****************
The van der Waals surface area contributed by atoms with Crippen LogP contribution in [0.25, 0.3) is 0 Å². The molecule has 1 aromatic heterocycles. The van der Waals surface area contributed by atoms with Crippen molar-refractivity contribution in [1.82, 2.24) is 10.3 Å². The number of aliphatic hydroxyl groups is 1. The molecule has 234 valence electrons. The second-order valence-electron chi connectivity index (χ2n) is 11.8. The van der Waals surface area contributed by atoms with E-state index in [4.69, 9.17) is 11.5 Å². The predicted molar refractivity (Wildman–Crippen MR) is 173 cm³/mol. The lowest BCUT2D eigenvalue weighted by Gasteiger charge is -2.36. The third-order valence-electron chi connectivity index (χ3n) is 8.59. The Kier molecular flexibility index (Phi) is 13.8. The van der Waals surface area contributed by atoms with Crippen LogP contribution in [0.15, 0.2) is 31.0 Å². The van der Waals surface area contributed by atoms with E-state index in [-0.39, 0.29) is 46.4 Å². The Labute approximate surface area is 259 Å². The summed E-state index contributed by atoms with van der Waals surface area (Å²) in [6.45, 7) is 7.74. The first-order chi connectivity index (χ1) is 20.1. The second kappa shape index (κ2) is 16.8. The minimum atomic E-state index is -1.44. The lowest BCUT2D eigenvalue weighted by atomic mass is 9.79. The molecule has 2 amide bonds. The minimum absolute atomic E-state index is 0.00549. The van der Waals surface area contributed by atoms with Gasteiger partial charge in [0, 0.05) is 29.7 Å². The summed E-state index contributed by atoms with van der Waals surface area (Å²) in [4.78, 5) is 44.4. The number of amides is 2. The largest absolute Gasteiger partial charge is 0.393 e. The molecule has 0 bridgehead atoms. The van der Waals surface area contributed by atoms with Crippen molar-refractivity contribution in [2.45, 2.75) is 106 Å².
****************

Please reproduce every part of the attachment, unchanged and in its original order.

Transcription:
The van der Waals surface area contributed by atoms with Crippen LogP contribution in [0.25, 0.3) is 0 Å². The molecule has 1 aromatic heterocycles. The van der Waals surface area contributed by atoms with Crippen molar-refractivity contribution in [1.82, 2.24) is 10.3 Å². The number of aliphatic hydroxyl groups is 1. The molecule has 234 valence electrons. The second-order valence-electron chi connectivity index (χ2n) is 11.8. The van der Waals surface area contributed by atoms with E-state index in [4.69, 9.17) is 11.5 Å². The predicted molar refractivity (Wildman–Crippen MR) is 173 cm³/mol. The lowest BCUT2D eigenvalue weighted by Gasteiger charge is -2.36. The third-order valence-electron chi connectivity index (χ3n) is 8.59. The Kier molecular flexibility index (Phi) is 13.8. The van der Waals surface area contributed by atoms with Crippen LogP contribution in [0.15, 0.2) is 31.0 Å². The van der Waals surface area contributed by atoms with E-state index in [-0.39, 0.29) is 46.4 Å². The Labute approximate surface area is 259 Å². The summed E-state index contributed by atoms with van der Waals surface area (Å²) in [6.45, 7) is 7.74. The first-order chi connectivity index (χ1) is 20.1. The second kappa shape index (κ2) is 16.8. The minimum atomic E-state index is -1.44. The lowest BCUT2D eigenvalue weighted by atomic mass is 9.79. The molecule has 2 amide bonds. The minimum absolute atomic E-state index is 0.00549. The van der Waals surface area contributed by atoms with Gasteiger partial charge in [0, 0.05) is 29.7 Å². The summed E-state index contributed by atoms with van der Waals surface area (Å²) in [4.78, 5) is 44.4. The number of amides is 2. The largest absolute Gasteiger partial charge is 0.393 e. The molecule has 0 bridgehead atoms. The van der Waals surface area contributed by atoms with Crippen molar-refractivity contribution in [2.45, 2.75) is 106 Å².